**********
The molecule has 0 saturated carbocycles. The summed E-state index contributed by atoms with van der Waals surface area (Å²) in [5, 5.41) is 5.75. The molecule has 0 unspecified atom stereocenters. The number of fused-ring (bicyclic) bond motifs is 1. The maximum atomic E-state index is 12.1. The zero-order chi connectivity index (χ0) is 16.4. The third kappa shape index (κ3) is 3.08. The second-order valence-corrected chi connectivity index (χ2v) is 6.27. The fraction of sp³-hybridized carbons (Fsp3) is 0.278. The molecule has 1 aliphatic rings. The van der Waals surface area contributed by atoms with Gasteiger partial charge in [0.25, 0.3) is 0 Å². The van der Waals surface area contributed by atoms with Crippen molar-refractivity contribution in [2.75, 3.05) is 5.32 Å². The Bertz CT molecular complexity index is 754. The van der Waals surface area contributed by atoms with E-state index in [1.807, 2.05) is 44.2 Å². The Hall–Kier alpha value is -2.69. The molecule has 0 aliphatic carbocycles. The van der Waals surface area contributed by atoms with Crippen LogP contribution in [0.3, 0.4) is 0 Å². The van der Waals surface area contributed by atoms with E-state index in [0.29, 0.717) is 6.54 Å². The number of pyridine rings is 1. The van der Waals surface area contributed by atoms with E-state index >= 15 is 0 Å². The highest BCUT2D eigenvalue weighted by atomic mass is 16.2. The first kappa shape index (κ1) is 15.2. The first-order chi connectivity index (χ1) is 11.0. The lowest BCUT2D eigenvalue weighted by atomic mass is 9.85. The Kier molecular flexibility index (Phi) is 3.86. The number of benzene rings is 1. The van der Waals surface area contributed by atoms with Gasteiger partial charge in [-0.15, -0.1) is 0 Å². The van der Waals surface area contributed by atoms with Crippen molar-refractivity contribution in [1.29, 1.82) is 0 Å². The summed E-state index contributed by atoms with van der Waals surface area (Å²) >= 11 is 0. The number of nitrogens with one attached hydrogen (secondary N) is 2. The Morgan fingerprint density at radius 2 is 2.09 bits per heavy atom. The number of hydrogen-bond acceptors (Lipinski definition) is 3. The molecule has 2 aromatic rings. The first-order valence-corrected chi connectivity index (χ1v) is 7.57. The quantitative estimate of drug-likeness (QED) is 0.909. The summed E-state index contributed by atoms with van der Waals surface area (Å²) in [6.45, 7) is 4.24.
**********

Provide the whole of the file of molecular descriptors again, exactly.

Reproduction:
The molecule has 0 saturated carbocycles. The summed E-state index contributed by atoms with van der Waals surface area (Å²) in [5, 5.41) is 5.75. The molecule has 0 unspecified atom stereocenters. The number of fused-ring (bicyclic) bond motifs is 1. The maximum atomic E-state index is 12.1. The zero-order chi connectivity index (χ0) is 16.4. The third kappa shape index (κ3) is 3.08. The second-order valence-corrected chi connectivity index (χ2v) is 6.27. The fraction of sp³-hybridized carbons (Fsp3) is 0.278. The molecule has 1 aliphatic rings. The van der Waals surface area contributed by atoms with Gasteiger partial charge in [0.25, 0.3) is 0 Å². The van der Waals surface area contributed by atoms with Crippen molar-refractivity contribution in [2.75, 3.05) is 5.32 Å². The Bertz CT molecular complexity index is 754. The van der Waals surface area contributed by atoms with E-state index in [1.807, 2.05) is 44.2 Å². The Hall–Kier alpha value is -2.69. The molecule has 0 aliphatic carbocycles. The van der Waals surface area contributed by atoms with Crippen LogP contribution in [0.3, 0.4) is 0 Å². The van der Waals surface area contributed by atoms with E-state index in [0.29, 0.717) is 6.54 Å². The number of pyridine rings is 1. The van der Waals surface area contributed by atoms with E-state index >= 15 is 0 Å². The highest BCUT2D eigenvalue weighted by atomic mass is 16.2. The first kappa shape index (κ1) is 15.2. The first-order chi connectivity index (χ1) is 11.0. The lowest BCUT2D eigenvalue weighted by atomic mass is 9.85. The Kier molecular flexibility index (Phi) is 3.86. The number of benzene rings is 1. The van der Waals surface area contributed by atoms with Gasteiger partial charge in [-0.15, -0.1) is 0 Å². The van der Waals surface area contributed by atoms with Crippen molar-refractivity contribution in [1.29, 1.82) is 0 Å². The summed E-state index contributed by atoms with van der Waals surface area (Å²) >= 11 is 0. The number of nitrogens with one attached hydrogen (secondary N) is 2. The Morgan fingerprint density at radius 2 is 2.09 bits per heavy atom. The number of hydrogen-bond acceptors (Lipinski definition) is 3. The molecule has 2 aromatic rings. The first-order valence-corrected chi connectivity index (χ1v) is 7.57. The quantitative estimate of drug-likeness (QED) is 0.909. The summed E-state index contributed by atoms with van der Waals surface area (Å²) in [6.45, 7) is 4.24.